November 8, 2010
Patience is a form of wisdom. It demonstrates that we understand and expect that sometimes things must unfold in their own time.
I love this definition from Jon Kabat-Zinn. I realize that patience is the difference between smart and wise and have come to understand it's something that only years of experience can provide us.
My morning ritual is becoming just that. If I ceased developing my practice right now, and only kept this part in place, I could easily say the quality of my life has improved. By first mindfully completing the tasks that are most important like meditation, grooming and feeding my body and putting things that I now view as mindless, like emails and voicemails, last, I have undoubtedly changed the way I feel about weekday mornings, for the better.
Those of you who are also following the books I mentioned may have noticed that I have combined exercises and Attitudes from both, since they often share similar context. We are encouraged to modify and build our Practice in a way that works best for us.
In addition to my usual Mindful Check-in/Breathing, twice a day, I also attempted the Body Scan once every day this week. The CD offers several versions; although at first, the 45-minute one is recommended for beginners.
To me, the Body Scan was easier than the Mindful Breathing because I had tangible body parts to focus on, rather than just my breathing. However, trying to find 45 minutes (in a row) each day to scan my entire body from head to toe took just about all the patience and scheduling finesse I was capable of. Starting at my feet and working upward slowly, I take a few minutes to notice and be aware of each and every body part along the way. On an average day, I spent roughly half the time present in the here and now and the other half squirming, itching and pondering just about everything except my elbows and toes.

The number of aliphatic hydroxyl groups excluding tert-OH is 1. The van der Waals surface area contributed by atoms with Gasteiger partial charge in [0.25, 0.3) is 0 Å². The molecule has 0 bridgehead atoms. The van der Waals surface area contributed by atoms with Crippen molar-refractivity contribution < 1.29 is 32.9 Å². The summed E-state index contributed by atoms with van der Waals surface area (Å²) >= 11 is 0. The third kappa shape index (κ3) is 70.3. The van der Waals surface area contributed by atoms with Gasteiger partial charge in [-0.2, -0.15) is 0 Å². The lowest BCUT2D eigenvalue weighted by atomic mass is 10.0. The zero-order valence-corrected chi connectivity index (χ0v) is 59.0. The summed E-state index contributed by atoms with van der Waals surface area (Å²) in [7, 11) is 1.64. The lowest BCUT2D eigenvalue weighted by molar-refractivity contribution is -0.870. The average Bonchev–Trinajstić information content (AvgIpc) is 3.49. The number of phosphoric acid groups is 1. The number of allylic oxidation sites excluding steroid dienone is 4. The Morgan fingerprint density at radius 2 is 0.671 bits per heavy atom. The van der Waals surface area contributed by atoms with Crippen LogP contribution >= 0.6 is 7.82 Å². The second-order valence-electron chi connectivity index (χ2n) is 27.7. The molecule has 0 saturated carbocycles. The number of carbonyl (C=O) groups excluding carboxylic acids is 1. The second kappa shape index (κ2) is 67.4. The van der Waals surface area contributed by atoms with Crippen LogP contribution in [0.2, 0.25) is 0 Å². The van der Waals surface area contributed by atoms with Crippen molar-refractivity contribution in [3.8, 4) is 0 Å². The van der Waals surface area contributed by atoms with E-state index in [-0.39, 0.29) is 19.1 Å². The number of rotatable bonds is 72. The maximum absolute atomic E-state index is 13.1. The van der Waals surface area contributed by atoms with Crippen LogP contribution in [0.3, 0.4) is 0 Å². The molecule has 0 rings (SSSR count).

This is a powerful tool to exercise my ability to be present. The program at UCSF Osher suggests doing this one once a day, six days a week for at least the first month. They have stories of high blood pressures lowering substantially and sleep/wake cycles normalizing without medications or other lifestyle changes, when dedicated participants consistently practiced this particular exercise for six weeks. No one ever said changing years of thinking a certain way was fast or easy but I must admit, there is something I like about this one.
Non-Striving -- I found this is a tough Attitude to describe so once again, I'm going to default to Jon Kabat-Zinn's words:
Almost everything we do is for a purpose, to get something or somewhere. But in meditation this attitude can be a real obstacle. That is because meditation is different from all other human activities. Although it takes a lot of work and energy of a certain kind, ultimately, meditation is a non-doing. It has no other goal than for you to be yourself. The irony is that you already are. This sounds paradoxical and a little crazy. Yet this paradox and craziness may be pointing you to a new way of seeing yourself, one in which you are trying less and being more. This comes from intentionally cultivating the attitude of non-striving.
Mindfulness is about simply being present and doing something for no particular reason or desired outcome, without judgment. It can be stress free and actually fun and playful. Here's a few things to do you may not have thought of:
Getting or giving a massage
Listening to music or playing an instrument
Watching a candle or fire
Making love or intensely passionate sex with a new "friend"
Taking a long drive
Building a jigsaw puzzle
Singing alone or with others
Making a gift for someone
Noticing stillness in the early morning or evening
Doing something you've never done before
***You might try any or all of these without headphones, smart phones, or other things that could cheat you out of the full experience. They will all still be there for you when you finish playing. I promise.
In honor of this fine definition, I am going to cease the typing and lower the striving way down.